LIVESTREAM REVIEW: Philip H. Anselmo And The Illegals – A Vulgar Display of Pantera

If there’s one thing the last twelve months or so have taught people it’s how to adapt, and fans of live music have been no exception. With no shows to attend, the number of people paying to watch their favourite bands – or just any band – performing special quarantine sets has been steadily on the rise.

Of course, it’s not the same experience as an actual show. No matter how big your TV or computer monitor might be, you’re still basically watching things happen on a screen. There’s no physical human interaction, no chance of any random encounters, or those moments when you just lose control and go apeshit. On the plus side, however, there is no queuing for ages in the cold, no extortionate drinks prices and – if you happen to be watching a replay – there’s no fighting your way through a crowd of people to get to the toilets, usually missing one of your favourite songs in the process.

A somewhat confusing start to proceedings, the Philip H Anselmo and the Illegals stream begins with footage of pigs and chickens before switching to a compilation of comedy interviews and tour videos including the band’s visit to the Black Sabbath exhibition in Birmingham. After this, from a small enclosed space in Melbourne, Aussie grindcore/thrash mob King Parrot spend about half an hour sweating and screaming through a selection of their finest ballads. Featuring songs like ‘Disgrace Yourself’, ‘Need No Savior’, ‘Psychotherapy and Valium’, ‘Shit on the Liver’, and ‘Bozo’, the band truly master the art of subtlety and restraint with ‘Piss Wreck’ and ‘The Stench of Hardcore Pub Trash’.


Not altogether unexpectedly for an internet show, the band suffered from early technical complications when the sound goes missing from the first half of opener ‘Suicide Note – Pt. 1’, leading them to have to perform it with guest musician Calvin Dover (En Minor) again later in the show. Under full stage lighting in front of a crowd of fifty actual human beings, the barefooted Anselmo dedicates the event, made up entirely of Pantera material, to the memory of Dimebag Darrell and Vinnie Paul before tearing into ‘A New Level’. For about thirty seconds anyway. Stopping to deal with a couple of sound problems, Anselmo gives the nod and the band restart the song, the difference both instant and significant.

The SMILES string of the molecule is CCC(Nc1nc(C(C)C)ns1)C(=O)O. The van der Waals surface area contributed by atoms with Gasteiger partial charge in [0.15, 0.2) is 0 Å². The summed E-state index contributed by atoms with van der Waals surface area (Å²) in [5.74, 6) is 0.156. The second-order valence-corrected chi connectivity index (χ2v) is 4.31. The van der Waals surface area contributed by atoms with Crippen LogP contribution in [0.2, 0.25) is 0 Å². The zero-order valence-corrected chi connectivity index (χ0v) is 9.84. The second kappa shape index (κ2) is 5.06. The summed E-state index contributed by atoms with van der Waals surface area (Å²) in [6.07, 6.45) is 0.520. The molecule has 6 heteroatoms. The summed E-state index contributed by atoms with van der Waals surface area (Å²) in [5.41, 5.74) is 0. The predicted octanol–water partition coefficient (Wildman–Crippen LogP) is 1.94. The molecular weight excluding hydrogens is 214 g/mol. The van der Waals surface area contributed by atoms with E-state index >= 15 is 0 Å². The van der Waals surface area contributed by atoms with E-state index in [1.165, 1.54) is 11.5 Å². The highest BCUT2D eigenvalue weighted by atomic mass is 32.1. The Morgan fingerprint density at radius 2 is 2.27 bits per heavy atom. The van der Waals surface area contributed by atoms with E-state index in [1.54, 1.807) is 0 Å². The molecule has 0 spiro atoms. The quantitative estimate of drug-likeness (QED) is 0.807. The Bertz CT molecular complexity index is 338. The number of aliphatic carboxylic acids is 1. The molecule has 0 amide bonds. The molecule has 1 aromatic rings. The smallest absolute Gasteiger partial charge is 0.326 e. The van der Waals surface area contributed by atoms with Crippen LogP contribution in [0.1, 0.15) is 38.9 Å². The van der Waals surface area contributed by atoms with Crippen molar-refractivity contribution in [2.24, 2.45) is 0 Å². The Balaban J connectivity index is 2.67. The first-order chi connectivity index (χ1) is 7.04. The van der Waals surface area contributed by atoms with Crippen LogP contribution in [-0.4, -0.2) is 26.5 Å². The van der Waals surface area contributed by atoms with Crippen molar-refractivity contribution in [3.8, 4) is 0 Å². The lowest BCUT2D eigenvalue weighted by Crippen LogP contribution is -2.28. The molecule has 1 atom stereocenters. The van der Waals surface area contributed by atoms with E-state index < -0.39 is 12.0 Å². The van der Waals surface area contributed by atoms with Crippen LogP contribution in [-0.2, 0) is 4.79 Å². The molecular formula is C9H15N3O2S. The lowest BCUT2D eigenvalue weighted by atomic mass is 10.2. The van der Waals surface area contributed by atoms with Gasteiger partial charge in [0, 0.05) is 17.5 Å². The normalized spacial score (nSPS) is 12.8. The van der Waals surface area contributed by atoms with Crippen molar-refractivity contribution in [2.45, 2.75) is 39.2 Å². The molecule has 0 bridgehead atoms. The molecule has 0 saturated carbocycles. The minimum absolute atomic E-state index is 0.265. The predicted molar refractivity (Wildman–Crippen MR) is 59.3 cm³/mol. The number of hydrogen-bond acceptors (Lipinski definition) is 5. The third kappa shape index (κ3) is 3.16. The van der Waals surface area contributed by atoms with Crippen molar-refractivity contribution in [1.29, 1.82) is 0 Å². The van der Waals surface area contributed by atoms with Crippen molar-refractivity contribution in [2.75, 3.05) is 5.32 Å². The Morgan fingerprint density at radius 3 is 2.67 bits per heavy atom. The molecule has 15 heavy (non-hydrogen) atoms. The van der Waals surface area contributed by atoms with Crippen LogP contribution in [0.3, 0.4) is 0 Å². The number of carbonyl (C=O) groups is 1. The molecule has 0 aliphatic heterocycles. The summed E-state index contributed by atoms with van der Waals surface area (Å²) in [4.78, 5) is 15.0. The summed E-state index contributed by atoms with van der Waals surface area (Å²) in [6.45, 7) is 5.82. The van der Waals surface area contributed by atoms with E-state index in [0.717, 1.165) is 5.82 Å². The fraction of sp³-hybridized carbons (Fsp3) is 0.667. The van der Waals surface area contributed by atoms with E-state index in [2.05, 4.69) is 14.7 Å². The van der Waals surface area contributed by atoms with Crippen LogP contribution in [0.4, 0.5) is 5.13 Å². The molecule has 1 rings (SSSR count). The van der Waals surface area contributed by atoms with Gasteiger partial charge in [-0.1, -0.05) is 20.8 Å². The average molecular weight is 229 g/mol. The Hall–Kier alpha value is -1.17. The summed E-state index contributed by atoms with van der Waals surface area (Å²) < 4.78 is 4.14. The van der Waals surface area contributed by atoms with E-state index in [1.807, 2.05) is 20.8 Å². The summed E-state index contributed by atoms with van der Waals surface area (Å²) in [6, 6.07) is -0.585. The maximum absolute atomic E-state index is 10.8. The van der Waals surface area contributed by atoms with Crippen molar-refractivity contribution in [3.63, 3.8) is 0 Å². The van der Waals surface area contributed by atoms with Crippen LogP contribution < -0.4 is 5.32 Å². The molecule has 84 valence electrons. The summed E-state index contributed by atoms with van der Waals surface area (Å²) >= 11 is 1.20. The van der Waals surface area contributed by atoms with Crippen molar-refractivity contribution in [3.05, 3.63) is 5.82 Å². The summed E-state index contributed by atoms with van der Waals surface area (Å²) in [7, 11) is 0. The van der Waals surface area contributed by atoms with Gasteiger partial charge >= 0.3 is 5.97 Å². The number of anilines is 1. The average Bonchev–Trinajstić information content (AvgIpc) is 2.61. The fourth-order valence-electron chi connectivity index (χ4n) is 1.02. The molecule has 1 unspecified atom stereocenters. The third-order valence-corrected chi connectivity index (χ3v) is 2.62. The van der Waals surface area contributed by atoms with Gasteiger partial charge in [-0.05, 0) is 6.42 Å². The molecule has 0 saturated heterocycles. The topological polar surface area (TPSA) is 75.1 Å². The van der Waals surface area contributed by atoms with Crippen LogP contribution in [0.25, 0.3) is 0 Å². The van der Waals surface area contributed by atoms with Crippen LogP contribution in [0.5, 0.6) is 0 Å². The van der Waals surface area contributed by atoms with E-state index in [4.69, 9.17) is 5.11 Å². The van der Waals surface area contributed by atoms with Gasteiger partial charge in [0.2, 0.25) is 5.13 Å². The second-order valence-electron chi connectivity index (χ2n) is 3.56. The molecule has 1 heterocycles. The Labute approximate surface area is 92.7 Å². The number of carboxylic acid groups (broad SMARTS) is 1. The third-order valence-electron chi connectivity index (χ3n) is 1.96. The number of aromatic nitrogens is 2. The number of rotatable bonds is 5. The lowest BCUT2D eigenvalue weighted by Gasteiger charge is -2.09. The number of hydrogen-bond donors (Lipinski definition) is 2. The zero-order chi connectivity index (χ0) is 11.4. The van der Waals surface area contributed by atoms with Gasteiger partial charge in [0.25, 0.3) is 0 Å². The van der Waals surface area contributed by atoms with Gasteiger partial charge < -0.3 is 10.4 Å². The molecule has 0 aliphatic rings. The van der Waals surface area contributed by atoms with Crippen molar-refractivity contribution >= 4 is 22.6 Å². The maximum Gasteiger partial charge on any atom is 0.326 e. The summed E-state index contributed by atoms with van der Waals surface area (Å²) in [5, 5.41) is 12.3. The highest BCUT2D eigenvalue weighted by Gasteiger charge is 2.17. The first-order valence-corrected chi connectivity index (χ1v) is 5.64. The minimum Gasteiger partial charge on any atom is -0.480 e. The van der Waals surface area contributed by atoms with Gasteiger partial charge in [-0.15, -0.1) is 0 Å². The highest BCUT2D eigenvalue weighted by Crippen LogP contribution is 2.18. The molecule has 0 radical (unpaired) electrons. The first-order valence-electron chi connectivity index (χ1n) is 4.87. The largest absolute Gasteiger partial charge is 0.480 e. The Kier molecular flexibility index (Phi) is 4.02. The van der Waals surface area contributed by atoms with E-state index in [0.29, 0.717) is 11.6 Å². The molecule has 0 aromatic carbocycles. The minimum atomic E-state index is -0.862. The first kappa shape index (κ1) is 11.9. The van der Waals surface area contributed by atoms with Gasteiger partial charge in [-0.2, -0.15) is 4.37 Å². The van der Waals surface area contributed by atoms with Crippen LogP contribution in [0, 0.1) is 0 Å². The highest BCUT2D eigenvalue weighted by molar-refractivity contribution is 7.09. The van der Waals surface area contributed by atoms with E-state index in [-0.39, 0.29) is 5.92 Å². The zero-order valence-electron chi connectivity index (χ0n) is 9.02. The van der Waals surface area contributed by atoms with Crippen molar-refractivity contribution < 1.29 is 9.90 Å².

The guitars seem a little quiet during ‘Mouth For War’ but are absolutely on point for a particularly savage version of ‘Becoming’. ‘We’ll Grind That Axe For a Long Time’ is a surprising inclusion, and after a little speech about things slowly getting back to normal, the band breaks out ‘Yesterday Don’t Mean Shit’ and a suitably violent ‘Fucking Hostile’. Apparently Phil and Dime’s favourite cut from The Great Southern Trendkill (EastWest/Elecktra), ‘War Nerve’ hits the spot before Calvin Dover joins the band again once again for ‘This Love’. A devastating version of ‘Strength Beyond Strength’ (complete with parts of ‘Goddamn Electric’ and ‘Suicide Note Pt. 2’) closes the main part of the show, photo tributes to Dimebag and Vinnie projected from the stage while the band takes a well-earned breather.


Comprising the repeat performance of ‘Suicide Note Pt.1’, a punishing ‘Hellbound’, a nice bit of child-friendly audience participation on crowd favourite ‘Walk’, and finale ‘(Reprise) Sandblasted Skin’, the encore also includes excerpts from ‘Hollow’ and ‘Domination’, the latter being the show’s only (semi)callback to 1990’s Cowboys From Hell (Atco).

Occasionally struggling with his voice, Anselmo’s vocal cords don’t easily respond to the higher notes or quieter moments these days, the frontman sounding his abrasive best when simply going for it during the more straightforward, faster material. As for The Illegals, the rhythm section of drummer Jose Manuel Gonzales and bassist Derek Engemann work together brilliantly (apart from one amusing moment when Gonzales mistimes a cue), while Mike DeLeon and Stephen Taylor handle Dimebag’s tricky fretwork with great respect, although intermittently reminding people that even the most accomplished of guitarists can have trouble emulating one of the best.